Or at least be interested in seeing what they do. None of the folks I wrote in this novella are good people – maybe a little worrying if folks identify with this lot.

Anyway, the long and the short of it all being that I have written a second draft blurb and posted both, GM's and my version, to Scrib for feedback during the massive posting. I'm even getting a decent amount of that, feedback.

5 to 1, folks prefer the GM's version.

Don't get me wrong, they're making suggestions on things to include, to cut, to rewrite, etc. all over the place. And really, I think the GM's version was pretty dang good myself - got me interested in his game after all. But still. Little frustrating that, not having improved at all on scaffolding provided.

Oh well. First drafts are shit after all. Time to get back to rewriting.

Writer Neurosis

So I'm at the stage of writing where I've been writing and rewriting my own stuff for so long that I no longer see what's actually on the page anymore. Just what I meant to write. Which means it's time for everything to be posted to a writer's site I'm a part of called Scribophile - more or less it's a big hangout spot on the 'net for folks who write to critique each other's writing. Because who else has the time/inclination? As many a frustrated writer will tell you, it's nearly impossible to get friends or family to read over your work, unless they're writers too. There's the time issue. And the 'what do I say if this sucks?' issue. And, and, and. I suppose you could call Scrib an internet facilitated writer's circle. But any rate, the site works off of an internal currency system (they call it karma, but really, whatever you name it, it's a currency) where you have to spend 5 units to post your writing for other people to critique, which they'll be willing to do because they get roughly 1 unit per critique they write. More if they're verbose in their critique. But, more or less, you have to critique about 5 different pieces of writing in order to post one of yours.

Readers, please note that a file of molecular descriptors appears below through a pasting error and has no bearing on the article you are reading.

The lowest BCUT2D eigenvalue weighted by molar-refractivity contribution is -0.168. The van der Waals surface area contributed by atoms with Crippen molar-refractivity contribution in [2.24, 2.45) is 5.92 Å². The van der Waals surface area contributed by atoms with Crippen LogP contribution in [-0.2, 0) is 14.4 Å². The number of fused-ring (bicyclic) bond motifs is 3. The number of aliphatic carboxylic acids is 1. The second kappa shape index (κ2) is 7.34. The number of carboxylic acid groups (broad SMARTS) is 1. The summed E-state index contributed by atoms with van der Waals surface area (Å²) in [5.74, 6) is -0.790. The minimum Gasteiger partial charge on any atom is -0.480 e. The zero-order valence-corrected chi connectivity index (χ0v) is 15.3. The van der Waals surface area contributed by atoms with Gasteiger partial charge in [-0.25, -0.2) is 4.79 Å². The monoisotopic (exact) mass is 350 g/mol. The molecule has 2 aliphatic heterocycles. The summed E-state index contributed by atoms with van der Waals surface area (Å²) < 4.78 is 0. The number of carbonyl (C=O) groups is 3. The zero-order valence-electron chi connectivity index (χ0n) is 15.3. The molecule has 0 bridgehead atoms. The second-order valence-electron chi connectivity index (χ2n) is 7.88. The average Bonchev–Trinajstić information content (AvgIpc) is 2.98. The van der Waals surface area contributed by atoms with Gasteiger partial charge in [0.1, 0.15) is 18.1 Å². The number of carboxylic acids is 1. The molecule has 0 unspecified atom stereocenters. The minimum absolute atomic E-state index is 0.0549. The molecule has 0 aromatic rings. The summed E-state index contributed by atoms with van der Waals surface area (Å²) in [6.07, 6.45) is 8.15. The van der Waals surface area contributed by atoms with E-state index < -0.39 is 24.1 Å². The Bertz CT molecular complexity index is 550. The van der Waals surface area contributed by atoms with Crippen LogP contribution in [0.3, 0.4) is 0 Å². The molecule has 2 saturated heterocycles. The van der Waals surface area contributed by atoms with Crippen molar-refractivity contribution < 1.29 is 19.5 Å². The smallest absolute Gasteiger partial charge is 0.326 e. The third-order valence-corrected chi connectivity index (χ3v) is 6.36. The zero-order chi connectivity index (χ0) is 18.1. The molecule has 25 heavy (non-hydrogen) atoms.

Which is a long way of explaining the back story behind, having posted 17 chunks of up to 3K words each, at 5 currency units a pop, I'm at the stage of:
'Oh gods, nobody's reading it! I am terrible at marketing this! Terrible at enticing people to read my work! I'm never going to get feedback or copy-editing help! I spent so much time reading over other people's stuff, it was all wasted! Wasted!'
...
'What do you mean people are leaving critiques? Oh shit, people are reading my writing! Baby, love, are you okay, the mean people aren't ripping you to shreds are they?'

 

Yeah, I try to keep that sort of thing inside my head. ... Right up until I write about it here anyway.